A new study has suggested a poor sense of smell may be a marker for psychopathic traits.
Australian researchers studied 79 non-criminal adults and found those with psychopathic tendencies were more likely to struggle to both identify smells and tell the difference between them.
In a statement, the authors concluded: "Our findings provide support for the premise that deficits in the front part of the brain may be a characteristic of non-criminal psychopaths."
Psychopathy is a broad term that covers a severe personality disorder characterized by callousness, manipulation, sensation-seeking and antisocial behaviors, traits which may also be found in otherwise healthy and functional people.
Previous studies have shown that people with psychopathic traits have impaired functioning in the front part of the brain - the area largely responsible for functions such as planning, impulse control and acting in accordance with social norms.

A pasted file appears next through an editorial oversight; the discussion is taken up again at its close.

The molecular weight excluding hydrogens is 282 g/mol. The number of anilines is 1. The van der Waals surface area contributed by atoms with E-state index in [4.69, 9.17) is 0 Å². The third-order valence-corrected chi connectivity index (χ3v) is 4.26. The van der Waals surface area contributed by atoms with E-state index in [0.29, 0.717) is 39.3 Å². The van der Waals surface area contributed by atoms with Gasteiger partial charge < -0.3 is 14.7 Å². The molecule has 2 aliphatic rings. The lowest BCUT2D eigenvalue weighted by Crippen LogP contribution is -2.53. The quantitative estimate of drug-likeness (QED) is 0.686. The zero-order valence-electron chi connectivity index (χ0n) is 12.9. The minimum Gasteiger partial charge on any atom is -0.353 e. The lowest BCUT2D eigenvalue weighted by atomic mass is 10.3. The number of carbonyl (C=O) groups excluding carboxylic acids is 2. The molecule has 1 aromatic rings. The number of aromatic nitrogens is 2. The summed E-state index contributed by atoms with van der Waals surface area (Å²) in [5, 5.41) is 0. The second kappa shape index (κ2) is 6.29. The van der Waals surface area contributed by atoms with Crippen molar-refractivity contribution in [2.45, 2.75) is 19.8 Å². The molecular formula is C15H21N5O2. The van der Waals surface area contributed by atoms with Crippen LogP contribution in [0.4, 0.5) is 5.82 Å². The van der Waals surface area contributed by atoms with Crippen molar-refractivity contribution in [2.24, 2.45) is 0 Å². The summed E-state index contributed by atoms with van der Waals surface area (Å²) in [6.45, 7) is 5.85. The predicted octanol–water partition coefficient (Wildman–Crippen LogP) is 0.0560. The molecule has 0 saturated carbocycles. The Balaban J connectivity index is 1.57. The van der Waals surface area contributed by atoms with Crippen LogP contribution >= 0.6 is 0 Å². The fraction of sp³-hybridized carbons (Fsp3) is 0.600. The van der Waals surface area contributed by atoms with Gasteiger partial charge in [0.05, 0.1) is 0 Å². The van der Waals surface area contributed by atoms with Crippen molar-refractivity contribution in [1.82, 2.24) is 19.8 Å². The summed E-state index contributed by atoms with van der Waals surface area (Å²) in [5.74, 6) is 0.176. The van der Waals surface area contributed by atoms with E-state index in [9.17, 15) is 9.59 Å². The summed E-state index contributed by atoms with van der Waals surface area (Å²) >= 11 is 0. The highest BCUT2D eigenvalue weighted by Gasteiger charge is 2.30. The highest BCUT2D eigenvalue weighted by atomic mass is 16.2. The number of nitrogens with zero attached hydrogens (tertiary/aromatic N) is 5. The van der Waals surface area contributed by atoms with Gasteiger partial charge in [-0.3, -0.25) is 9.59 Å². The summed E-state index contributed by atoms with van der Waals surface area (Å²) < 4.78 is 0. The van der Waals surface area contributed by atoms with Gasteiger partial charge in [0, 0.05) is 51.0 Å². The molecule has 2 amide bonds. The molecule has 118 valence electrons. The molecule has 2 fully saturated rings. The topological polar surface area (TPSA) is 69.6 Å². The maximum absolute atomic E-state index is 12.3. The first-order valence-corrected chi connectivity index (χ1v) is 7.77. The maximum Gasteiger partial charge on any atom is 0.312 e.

In addition, a dysfunction in these areas in the front part of the brain is linked to an impaired sense of smell.
Researchers added: "Olfactory measures represent a potentially interesting marker for psychopathic traits, because performance expectancies are unclear in odour tests and may therefore be less susceptible to attempts to fake good or bad responses."
The research is published in online in Chemosensory Perception.
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